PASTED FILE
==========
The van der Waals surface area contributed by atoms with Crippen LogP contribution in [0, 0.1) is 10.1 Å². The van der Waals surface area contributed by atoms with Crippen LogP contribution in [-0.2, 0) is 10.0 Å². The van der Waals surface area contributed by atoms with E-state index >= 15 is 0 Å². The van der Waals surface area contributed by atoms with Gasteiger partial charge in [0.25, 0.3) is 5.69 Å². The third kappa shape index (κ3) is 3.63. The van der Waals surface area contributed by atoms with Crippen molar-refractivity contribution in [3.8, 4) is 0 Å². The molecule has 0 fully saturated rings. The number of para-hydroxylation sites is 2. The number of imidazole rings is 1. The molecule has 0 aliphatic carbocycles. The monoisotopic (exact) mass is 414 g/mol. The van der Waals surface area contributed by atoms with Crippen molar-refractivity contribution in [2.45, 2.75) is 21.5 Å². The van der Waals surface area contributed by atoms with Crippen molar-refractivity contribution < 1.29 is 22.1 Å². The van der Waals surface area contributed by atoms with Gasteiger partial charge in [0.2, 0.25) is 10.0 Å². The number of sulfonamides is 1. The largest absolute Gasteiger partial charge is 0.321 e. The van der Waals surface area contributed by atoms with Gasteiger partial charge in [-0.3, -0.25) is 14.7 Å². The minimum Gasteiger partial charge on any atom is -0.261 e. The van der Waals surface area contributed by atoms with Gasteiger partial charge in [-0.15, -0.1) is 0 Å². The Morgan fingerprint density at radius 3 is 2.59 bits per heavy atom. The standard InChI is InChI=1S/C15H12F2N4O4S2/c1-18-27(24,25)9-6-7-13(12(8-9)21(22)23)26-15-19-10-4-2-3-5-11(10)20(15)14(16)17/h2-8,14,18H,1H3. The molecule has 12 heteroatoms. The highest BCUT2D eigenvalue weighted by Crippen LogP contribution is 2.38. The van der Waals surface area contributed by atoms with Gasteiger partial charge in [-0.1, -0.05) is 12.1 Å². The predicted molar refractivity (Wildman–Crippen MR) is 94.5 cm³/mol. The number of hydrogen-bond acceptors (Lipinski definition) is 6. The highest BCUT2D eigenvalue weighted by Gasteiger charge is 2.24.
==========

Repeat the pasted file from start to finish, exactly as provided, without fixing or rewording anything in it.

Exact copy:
The van der Waals surface area contributed by atoms with Crippen LogP contribution in [0, 0.1) is 10.1 Å². The van der Waals surface area contributed by atoms with Crippen LogP contribution in [-0.2, 0) is 10.0 Å². The van der Waals surface area contributed by atoms with E-state index >= 15 is 0 Å². The van der Waals surface area contributed by atoms with Gasteiger partial charge in [0.25, 0.3) is 5.69 Å². The third kappa shape index (κ3) is 3.63. The van der Waals surface area contributed by atoms with Crippen molar-refractivity contribution in [3.8, 4) is 0 Å². The molecule has 0 fully saturated rings. The number of para-hydroxylation sites is 2. The number of imidazole rings is 1. The molecule has 0 aliphatic carbocycles. The monoisotopic (exact) mass is 414 g/mol. The van der Waals surface area contributed by atoms with Crippen molar-refractivity contribution in [2.45, 2.75) is 21.5 Å². The van der Waals surface area contributed by atoms with Crippen molar-refractivity contribution < 1.29 is 22.1 Å². The van der Waals surface area contributed by atoms with Gasteiger partial charge in [0.2, 0.25) is 10.0 Å². The number of sulfonamides is 1. The largest absolute Gasteiger partial charge is 0.321 e. The van der Waals surface area contributed by atoms with Gasteiger partial charge in [-0.3, -0.25) is 14.7 Å². The minimum Gasteiger partial charge on any atom is -0.261 e. The van der Waals surface area contributed by atoms with Gasteiger partial charge in [-0.15, -0.1) is 0 Å². The Morgan fingerprint density at radius 3 is 2.59 bits per heavy atom. The standard InChI is InChI=1S/C15H12F2N4O4S2/c1-18-27(24,25)9-6-7-13(12(8-9)21(22)23)26-15-19-10-4-2-3-5-11(10)20(15)14(16)17/h2-8,14,18H,1H3. The molecule has 12 heteroatoms. The highest BCUT2D eigenvalue weighted by Crippen LogP contribution is 2.38. The van der Waals surface area contributed by atoms with Gasteiger partial charge in [-0.1, -0.05) is 12.1 Å². The predicted molar refractivity (Wildman–Crippen MR) is 94.5 cm³/mol. The number of hydrogen-bond acceptors (Lipinski definition) is 6. The highest BCUT2D eigenvalue weighted by Gasteiger charge is 2.24.